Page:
Roy Acuff

September 15, 1903 – November 23, 1992

“He’s the biggest singer this music ever knew. You booked him and you didn’t worry about crowds. For drawing power in the South, it was Roy Acuff, then God.” – Hank Williams

As a young man in Tennessee, Roy Claxton Acuff wanted to be a baseball player. When that didn’t work out for him, he found solace in some country-western records his dad gave him. With his mind successfully off of baseball, he decided he wanted to be an entertainer and so he set out to become one.

Acuff got his professional start in traveling medicine shows. That eventually led to forming a band called the Tennessee Crackerjacks with some musicians he’d met along the way. The Crackerjacks later changed their name to the Crazy Tennesseans and headed to Nashville. After successfully auditioning for the Grand Ole Opry, the band became the Smoky Mountain Boys and the audiences flocked to see them. Though the whole band was talented, people clamored for Roy’s powerful vocals. Country music to that point had been VERY band-focused, with singers just sort of part of the sound. Roy Acuff put the singer front and center and changed the very dynamic of the genre.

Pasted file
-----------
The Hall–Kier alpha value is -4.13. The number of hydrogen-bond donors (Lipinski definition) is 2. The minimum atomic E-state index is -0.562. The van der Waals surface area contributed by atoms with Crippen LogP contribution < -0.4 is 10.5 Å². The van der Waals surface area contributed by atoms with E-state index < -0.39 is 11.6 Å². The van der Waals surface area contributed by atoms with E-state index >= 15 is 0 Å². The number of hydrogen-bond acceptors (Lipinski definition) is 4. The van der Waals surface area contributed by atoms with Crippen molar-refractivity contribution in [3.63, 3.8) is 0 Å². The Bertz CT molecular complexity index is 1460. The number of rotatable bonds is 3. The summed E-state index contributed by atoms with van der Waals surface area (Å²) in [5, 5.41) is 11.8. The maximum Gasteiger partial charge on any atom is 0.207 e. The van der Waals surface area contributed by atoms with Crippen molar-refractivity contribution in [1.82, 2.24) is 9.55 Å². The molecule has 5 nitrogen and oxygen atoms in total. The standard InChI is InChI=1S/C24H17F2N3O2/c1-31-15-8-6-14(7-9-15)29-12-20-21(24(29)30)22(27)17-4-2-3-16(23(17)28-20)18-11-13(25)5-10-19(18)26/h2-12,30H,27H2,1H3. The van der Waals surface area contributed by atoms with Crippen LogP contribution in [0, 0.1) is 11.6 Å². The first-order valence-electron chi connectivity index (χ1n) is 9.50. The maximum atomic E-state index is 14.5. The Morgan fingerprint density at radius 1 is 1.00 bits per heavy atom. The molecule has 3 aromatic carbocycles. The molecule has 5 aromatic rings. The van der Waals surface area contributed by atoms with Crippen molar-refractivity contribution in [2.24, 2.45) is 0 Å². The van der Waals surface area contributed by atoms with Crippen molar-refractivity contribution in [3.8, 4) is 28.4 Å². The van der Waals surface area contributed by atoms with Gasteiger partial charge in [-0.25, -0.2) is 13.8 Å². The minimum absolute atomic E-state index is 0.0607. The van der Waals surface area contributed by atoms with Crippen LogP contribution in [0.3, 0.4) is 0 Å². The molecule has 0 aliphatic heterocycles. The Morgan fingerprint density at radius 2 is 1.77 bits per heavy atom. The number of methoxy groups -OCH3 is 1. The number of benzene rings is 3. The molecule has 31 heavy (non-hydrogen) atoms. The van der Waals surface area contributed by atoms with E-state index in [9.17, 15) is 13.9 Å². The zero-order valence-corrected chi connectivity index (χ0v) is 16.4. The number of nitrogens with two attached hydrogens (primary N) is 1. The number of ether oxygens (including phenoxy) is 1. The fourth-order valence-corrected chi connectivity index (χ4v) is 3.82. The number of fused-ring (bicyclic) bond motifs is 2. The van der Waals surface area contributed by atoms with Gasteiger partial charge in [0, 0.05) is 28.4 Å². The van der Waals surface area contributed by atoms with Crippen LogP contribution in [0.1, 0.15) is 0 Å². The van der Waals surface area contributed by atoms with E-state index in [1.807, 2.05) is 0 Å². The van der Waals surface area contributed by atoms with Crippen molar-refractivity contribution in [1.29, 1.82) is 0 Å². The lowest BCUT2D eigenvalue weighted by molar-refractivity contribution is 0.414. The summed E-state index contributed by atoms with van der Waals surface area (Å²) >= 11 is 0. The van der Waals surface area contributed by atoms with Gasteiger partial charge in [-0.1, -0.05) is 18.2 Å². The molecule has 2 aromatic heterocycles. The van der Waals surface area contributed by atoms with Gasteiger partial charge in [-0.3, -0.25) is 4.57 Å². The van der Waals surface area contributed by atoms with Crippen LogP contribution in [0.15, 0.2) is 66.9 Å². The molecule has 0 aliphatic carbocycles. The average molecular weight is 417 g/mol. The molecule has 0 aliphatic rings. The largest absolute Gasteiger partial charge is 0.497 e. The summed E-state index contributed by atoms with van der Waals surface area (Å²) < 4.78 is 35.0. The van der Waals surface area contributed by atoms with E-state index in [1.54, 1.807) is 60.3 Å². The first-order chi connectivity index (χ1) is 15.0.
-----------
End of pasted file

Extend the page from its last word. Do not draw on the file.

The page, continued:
Roy’s legendary career spanned more than half a century. He became known as the “King of Country Music” and remains one of the most decorated and honored country singers of all time. His later career found many resurgences with cameos in new generation country acts like the Nitty Gritty Dirt Band. He eventually “retired” back to Opryland, where he made regular appearances throughout the rest of his life. Acuff died in Nashville in 1992 at the age of 89.


Spring Hill Cemetery – Nashville, TN

Specific Location

Hillcrest, Lot 9 Grave 6; Enter the cemetery and turn right. The ACUFF plot is immediately on your left. Across the road from the “King of Bluegrass” himself, Jimmy Martin.


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